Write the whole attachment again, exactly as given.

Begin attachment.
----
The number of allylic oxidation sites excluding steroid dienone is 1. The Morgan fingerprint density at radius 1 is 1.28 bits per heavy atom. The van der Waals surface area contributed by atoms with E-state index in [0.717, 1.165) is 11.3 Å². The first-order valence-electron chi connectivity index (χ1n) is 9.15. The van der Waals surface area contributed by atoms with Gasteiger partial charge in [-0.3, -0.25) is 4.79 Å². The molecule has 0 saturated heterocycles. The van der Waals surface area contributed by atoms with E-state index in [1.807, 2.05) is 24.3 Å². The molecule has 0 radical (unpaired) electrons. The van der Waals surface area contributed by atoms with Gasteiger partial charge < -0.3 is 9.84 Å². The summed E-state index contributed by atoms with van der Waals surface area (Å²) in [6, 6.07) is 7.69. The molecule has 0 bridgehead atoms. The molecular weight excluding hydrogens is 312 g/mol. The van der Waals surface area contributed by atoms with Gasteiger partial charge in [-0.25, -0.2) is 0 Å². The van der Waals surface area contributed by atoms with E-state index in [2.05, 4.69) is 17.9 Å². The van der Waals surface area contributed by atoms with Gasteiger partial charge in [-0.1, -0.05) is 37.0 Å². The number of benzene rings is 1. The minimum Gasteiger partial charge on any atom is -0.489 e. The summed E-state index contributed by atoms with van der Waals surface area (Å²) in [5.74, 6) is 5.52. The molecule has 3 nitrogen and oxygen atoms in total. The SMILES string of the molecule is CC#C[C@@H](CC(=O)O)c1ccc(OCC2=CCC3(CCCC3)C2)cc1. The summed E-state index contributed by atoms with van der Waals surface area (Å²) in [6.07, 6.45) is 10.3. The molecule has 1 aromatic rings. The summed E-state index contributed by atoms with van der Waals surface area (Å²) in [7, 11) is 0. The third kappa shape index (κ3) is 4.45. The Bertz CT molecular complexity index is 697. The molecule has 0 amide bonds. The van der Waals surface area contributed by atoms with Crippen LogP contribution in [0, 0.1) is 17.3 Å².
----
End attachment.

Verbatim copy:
The number of allylic oxidation sites excluding steroid dienone is 1. The Morgan fingerprint density at radius 1 is 1.28 bits per heavy atom. The van der Waals surface area contributed by atoms with E-state index in [0.717, 1.165) is 11.3 Å². The first-order valence-electron chi connectivity index (χ1n) is 9.15. The van der Waals surface area contributed by atoms with Gasteiger partial charge in [-0.3, -0.25) is 4.79 Å². The molecule has 0 saturated heterocycles. The van der Waals surface area contributed by atoms with E-state index in [1.807, 2.05) is 24.3 Å². The molecule has 0 radical (unpaired) electrons. The van der Waals surface area contributed by atoms with Gasteiger partial charge < -0.3 is 9.84 Å². The summed E-state index contributed by atoms with van der Waals surface area (Å²) in [6, 6.07) is 7.69. The molecule has 0 bridgehead atoms. The molecular weight excluding hydrogens is 312 g/mol. The van der Waals surface area contributed by atoms with Gasteiger partial charge in [-0.25, -0.2) is 0 Å². The van der Waals surface area contributed by atoms with E-state index in [2.05, 4.69) is 17.9 Å². The van der Waals surface area contributed by atoms with Gasteiger partial charge in [-0.1, -0.05) is 37.0 Å². The number of benzene rings is 1. The minimum Gasteiger partial charge on any atom is -0.489 e. The summed E-state index contributed by atoms with van der Waals surface area (Å²) in [5.74, 6) is 5.52. The molecule has 3 nitrogen and oxygen atoms in total. The SMILES string of the molecule is CC#C[C@@H](CC(=O)O)c1ccc(OCC2=CCC3(CCCC3)C2)cc1. The summed E-state index contributed by atoms with van der Waals surface area (Å²) in [6.07, 6.45) is 10.3. The molecule has 1 aromatic rings. The summed E-state index contributed by atoms with van der Waals surface area (Å²) in [7, 11) is 0. The third kappa shape index (κ3) is 4.45. The Bertz CT molecular complexity index is 697. The molecule has 0 amide bonds. The van der Waals surface area contributed by atoms with Crippen LogP contribution in [0, 0.1) is 17.3 Å².